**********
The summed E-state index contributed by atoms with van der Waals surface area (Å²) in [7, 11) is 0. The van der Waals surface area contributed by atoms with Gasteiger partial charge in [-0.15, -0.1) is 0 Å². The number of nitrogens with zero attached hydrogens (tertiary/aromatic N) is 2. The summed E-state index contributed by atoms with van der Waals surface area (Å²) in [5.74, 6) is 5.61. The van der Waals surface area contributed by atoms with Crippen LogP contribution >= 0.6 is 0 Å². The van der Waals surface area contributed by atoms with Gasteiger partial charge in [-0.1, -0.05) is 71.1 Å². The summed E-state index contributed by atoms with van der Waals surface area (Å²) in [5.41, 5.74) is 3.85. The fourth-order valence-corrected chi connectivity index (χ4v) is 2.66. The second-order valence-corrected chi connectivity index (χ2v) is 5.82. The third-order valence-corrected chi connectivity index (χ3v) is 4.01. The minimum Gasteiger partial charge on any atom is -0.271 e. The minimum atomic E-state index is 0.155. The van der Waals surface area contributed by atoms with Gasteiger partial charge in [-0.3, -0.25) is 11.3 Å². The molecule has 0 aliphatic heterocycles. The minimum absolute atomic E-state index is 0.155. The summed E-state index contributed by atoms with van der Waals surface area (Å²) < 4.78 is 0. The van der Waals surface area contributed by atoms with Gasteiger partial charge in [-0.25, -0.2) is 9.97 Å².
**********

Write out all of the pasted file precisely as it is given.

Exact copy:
The summed E-state index contributed by atoms with van der Waals surface area (Å²) in [7, 11) is 0. The van der Waals surface area contributed by atoms with Gasteiger partial charge in [-0.15, -0.1) is 0 Å². The number of nitrogens with zero attached hydrogens (tertiary/aromatic N) is 2. The summed E-state index contributed by atoms with van der Waals surface area (Å²) in [5.74, 6) is 5.61. The van der Waals surface area contributed by atoms with Crippen LogP contribution >= 0.6 is 0 Å². The van der Waals surface area contributed by atoms with Gasteiger partial charge in [-0.1, -0.05) is 71.1 Å². The summed E-state index contributed by atoms with van der Waals surface area (Å²) in [5.41, 5.74) is 3.85. The fourth-order valence-corrected chi connectivity index (χ4v) is 2.66. The second-order valence-corrected chi connectivity index (χ2v) is 5.82. The third-order valence-corrected chi connectivity index (χ3v) is 4.01. The minimum Gasteiger partial charge on any atom is -0.271 e. The minimum atomic E-state index is 0.155. The van der Waals surface area contributed by atoms with Gasteiger partial charge in [-0.3, -0.25) is 11.3 Å². The molecule has 0 aliphatic heterocycles. The minimum absolute atomic E-state index is 0.155. The summed E-state index contributed by atoms with van der Waals surface area (Å²) < 4.78 is 0. The van der Waals surface area contributed by atoms with Gasteiger partial charge in [-0.25, -0.2) is 9.97 Å².